What is the VA Aid & Attendance MAPR for 2017?
|2017 Aid and Attendance Maximum Annual Pension Rate (MAPR) Category
If you are a …
|5% of Basic Pension MAPR
(The amount you subtract from medical expenses …)
|Annual Aid and Attendance Pension Rate
Your yearly income must be less than …
($54 per month)
($1,794 per month)
|Veteran with Spouse/
($70 per month)
($2,120 per month)
($36 per month)
($1,200 per month)
Where can I find a complete list of deductible unreimbursed medical expenses?
Unreimbursed medical expenses include: cost of in-home care, assisted living, or nursing home; private caregivers; health related insurance premiums (including Medicare premiums) and copayments; medical supplies; incontinence supplies; prescriptions; prescription glasses; and dentist’s fees. Unreimbursed medical expenses can only be deducted to the extent they exceed 5% of the applicable basic pension MAPR. See 38 CFR § 3.272(g).
How do you calculate how much Aid & Attendance pension an eligible claimant will receive?
After subtracting the claimant’s deductible household medical expenses from the claimant’s household income, if the resulting “Income for VA Purposes” or (“IVAP”) is $0 or less, the claimant may receive the full applicable Aid and Attendance pension rate. For every IVAP dollar in excess of $0, the applicable Aid and Attendance pension rate is reduced by a dollar.
Net Worth Requirements for Aid & Attendance
In addition to low-income, VA claimants must also have limited net worth. Unlike most benefit programs, the VA does not have a specifically defined “net worth” limit. The VA considers the claimant’s net worth and the “all the circumstances” such as household income and how much should “reasonably” be consumed for the claimant’s maintenance. In considering how much should be consumed for the claimant’s maintenance, the VA evaluates: whether property can be readily converted to cash at no substantial sacrifice; life expectancy; the number of dependent family members; and the potential rate of depletion including unusual medical expenses.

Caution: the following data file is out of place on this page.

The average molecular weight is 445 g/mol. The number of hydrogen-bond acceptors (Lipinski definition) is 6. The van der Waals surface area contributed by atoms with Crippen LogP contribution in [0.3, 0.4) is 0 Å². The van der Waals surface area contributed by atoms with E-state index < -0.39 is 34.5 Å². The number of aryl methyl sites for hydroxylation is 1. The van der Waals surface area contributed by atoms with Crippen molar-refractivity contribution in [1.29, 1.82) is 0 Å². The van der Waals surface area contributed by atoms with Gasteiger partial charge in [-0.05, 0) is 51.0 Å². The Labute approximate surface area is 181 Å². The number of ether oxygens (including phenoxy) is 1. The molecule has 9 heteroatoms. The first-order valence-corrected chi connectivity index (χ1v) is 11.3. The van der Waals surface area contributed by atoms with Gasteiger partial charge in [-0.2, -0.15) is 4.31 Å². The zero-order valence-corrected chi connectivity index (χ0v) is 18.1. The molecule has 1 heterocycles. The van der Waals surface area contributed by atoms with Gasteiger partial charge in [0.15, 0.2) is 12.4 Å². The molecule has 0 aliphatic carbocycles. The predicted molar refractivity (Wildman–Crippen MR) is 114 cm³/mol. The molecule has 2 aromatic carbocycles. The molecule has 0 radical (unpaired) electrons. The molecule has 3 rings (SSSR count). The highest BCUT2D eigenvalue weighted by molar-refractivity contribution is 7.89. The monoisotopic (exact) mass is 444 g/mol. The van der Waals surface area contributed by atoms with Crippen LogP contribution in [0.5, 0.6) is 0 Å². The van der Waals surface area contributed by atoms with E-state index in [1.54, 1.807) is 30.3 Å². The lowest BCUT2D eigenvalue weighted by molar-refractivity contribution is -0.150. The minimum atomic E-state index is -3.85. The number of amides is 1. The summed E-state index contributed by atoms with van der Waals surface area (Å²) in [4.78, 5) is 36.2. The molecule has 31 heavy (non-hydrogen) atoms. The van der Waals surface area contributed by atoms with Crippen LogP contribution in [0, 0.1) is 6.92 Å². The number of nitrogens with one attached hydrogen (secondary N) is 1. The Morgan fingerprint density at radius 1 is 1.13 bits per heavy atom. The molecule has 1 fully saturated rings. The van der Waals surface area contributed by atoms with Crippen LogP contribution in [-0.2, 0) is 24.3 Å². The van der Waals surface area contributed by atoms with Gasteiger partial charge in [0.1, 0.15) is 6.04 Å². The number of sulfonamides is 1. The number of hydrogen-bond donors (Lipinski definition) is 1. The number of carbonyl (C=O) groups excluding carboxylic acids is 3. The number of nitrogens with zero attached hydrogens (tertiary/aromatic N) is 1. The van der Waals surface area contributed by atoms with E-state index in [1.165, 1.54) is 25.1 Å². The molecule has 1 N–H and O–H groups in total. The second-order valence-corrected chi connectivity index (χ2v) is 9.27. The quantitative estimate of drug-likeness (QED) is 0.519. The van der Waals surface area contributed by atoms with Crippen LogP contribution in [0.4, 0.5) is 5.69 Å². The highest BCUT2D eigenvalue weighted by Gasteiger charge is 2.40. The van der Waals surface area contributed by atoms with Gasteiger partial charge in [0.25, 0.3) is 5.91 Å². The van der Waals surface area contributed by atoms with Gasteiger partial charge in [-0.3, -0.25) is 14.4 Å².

Many VA accredited professionals advise that if the VA claimant is a single veteran or the surviving spouse of a deceased veteran, the claimant’s net worth should be less than $50,000. If the veteran is married, the couple’s combined net worth should not exceed $80,000. Because the net worth limit is subjectively determined by the VA on a case-by-case basis, we generally recommend a net worth of no more than $30,000 for a single claimant and no more than $60,000 for a married couple.
How do you calculate net worth for purposes of VA Aid and Attendance eligibility?
The VA, pursuant to 38 CFR § 3.275 defines “net worth” to mean the market value, less mortgages or other encumbrances, of all real and personal property owned by the claimant, except the claimant’s single-family residence, including a reasonable lot area, and personal effects suitable to and consistent with the claimant’s reasonable mode of life.